The Arizona Supreme Court has affirmed a trial court’s decision about whether an expert witness can be excluded from observing trial testimony or reviewing the testimony of other witnesses.
In Emma Spring v. Timothy R. Bradford D.C., a patient sued her chiropractor, alleging medical malpractice. Emma Spring claimed that Timothy Bradford negligently performed a chiropractic adjustment that damaged her spine. Spring and Bradford each hired two expert witnesses to testify at trial. Spring presented expert witnesses Dr. Alan Bragman and Dr. Daniel Lieberman to testify about whether Bradford’s chiropractic adjustment complied with the applicable standard of care and whether the treatment caused Spring’s injury. Bradford presented Dr. Allan Hamilton and Dr. Robert Iverson as his standard-of-care and causation experts.
Court Invokes Rule 615
Before any witnesses testified, the trial court invoked Rule 615 of the Arizona Rules of Evidence, which provides that a trial court, at a party’s request, “must order witnesses excluded so that they cannot hear other witnesses’ testimony.”
At trial, both Dr. Bragmand and Dr. Lieberman testified as Spring’s expert witnesses. When Bradford presented his defense, Dr. Hamilton testified. When Spring’s counsel cross-examined Dr. Hamilton, they learned that Bradford’s counsel had provided Dr. Hamilton with a transcript of Dr. Lieberman’s trial testimony.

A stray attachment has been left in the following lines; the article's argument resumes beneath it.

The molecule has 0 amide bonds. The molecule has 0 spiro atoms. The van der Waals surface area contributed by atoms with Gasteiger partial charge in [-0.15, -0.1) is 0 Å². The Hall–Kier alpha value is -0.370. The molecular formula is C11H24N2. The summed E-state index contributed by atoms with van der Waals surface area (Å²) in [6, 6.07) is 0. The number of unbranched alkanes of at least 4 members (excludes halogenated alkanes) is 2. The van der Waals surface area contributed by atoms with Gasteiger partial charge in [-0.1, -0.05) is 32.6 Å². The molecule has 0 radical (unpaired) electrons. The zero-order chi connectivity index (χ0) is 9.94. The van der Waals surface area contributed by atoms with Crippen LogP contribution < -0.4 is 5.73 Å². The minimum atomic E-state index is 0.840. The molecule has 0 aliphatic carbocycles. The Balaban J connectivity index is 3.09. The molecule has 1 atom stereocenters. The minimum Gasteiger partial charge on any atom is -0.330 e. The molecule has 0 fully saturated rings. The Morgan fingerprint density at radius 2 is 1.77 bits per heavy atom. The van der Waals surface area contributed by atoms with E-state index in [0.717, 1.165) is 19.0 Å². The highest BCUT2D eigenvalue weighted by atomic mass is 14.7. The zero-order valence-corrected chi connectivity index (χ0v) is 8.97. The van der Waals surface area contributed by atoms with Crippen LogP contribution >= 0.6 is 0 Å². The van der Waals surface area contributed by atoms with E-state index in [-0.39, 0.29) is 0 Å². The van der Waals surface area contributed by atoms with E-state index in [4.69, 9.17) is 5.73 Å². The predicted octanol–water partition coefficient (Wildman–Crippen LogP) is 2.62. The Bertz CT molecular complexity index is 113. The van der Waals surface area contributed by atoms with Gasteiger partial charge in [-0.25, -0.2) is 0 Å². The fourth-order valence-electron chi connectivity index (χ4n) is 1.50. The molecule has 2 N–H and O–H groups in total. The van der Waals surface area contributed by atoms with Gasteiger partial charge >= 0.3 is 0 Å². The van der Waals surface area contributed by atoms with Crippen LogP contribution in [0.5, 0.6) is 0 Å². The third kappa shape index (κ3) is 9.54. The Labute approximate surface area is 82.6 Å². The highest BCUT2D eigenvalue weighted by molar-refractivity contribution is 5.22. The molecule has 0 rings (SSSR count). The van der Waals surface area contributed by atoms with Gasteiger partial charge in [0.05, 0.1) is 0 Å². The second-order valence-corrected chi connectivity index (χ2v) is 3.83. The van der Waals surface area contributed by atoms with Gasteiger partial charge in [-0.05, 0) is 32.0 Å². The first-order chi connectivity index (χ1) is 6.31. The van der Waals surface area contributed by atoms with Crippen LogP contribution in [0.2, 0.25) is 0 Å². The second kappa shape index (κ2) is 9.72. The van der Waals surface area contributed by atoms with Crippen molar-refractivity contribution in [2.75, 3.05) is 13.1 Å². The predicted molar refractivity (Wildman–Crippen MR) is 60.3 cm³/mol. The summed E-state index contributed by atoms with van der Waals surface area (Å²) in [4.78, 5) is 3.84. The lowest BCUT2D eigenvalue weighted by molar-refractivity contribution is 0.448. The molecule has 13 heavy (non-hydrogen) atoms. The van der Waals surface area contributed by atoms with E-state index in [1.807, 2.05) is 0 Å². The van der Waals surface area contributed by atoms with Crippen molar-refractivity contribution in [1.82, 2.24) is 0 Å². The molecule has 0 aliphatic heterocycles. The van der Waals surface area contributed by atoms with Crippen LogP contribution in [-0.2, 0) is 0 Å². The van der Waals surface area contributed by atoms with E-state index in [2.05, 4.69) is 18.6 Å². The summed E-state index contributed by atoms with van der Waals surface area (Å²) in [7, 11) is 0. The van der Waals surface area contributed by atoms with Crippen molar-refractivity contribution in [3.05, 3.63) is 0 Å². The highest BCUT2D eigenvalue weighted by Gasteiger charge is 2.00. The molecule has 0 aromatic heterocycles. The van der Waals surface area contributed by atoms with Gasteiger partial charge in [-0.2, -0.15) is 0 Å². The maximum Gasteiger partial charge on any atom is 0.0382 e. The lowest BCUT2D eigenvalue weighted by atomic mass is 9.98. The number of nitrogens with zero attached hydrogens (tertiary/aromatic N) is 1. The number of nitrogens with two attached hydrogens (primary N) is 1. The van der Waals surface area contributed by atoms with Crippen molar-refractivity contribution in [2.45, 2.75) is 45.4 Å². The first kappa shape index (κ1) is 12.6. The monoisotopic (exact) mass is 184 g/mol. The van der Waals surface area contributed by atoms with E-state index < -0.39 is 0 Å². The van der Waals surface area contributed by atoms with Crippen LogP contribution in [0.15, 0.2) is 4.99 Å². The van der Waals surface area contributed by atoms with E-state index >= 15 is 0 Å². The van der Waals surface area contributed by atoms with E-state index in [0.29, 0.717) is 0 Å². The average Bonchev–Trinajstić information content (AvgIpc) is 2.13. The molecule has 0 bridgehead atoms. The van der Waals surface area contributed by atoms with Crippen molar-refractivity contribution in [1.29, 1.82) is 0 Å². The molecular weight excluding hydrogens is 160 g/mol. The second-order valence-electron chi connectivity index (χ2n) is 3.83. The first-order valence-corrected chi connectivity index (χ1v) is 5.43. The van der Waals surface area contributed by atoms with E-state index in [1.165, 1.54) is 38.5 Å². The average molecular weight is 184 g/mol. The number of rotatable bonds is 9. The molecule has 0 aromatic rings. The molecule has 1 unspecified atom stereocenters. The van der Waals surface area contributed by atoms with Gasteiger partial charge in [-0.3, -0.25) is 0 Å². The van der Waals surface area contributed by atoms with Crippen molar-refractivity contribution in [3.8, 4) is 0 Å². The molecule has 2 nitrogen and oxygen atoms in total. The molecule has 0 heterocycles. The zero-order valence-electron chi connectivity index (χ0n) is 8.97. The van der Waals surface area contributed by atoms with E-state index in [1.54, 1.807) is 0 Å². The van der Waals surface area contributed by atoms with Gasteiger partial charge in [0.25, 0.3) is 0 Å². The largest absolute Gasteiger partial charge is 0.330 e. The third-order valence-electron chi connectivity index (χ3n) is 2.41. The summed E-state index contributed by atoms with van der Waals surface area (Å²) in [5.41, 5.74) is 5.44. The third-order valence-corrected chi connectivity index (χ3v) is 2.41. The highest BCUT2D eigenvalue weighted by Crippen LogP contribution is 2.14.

The trial court found that Bradford’s counsel and experts had violated the court’s exclusion order, but that they had not acted in bad faith. The court put the burden on Spring to show prejudice and when she could not show prejudice, it denied her requests to strike Dr. Hamilton’s testimony and preclude Dr. Iverson from testifying. The court also provided the jury with two curative instructions relating to Bradford’s violation of the rule.
Spring moved for a new trial, based in part on Bradford’s violation of Rule 615. The trial court denied the motion, finding that the curative instructions and the opportunity for cross-examination prevented any prejudice to Spring. The court of appeals affirmed.
Rule 615 Violation Not Presumptively Prejudicial
The Arizona Supreme Court also affirmed. It found that a violation of Rule 615 is not presumptively prejudicial in a civil action, but that a trial court must take some corrective action. The court also found that expert witnesses are not automatically exempt from Rule 615, but that a trial court must allow a witness to hear or review a prior witness’ testimony if a party shows that an exception is essential to their claim or defense.
After the decision, Bradford’s attorney, Mandi J. Karvis, stated, “I think what attorneys need to take away from the ruling is that you need to be prepared to establish why your expert is essential to your claim or defense and not just presume that they will be essential even in a medical malpractice case or other case that requires expert testimony. . . . I think the practice pointer is to have a well-thought out argument regarding the special and unique nature of your expert’s role in your case and how they are truly ‘essential’.”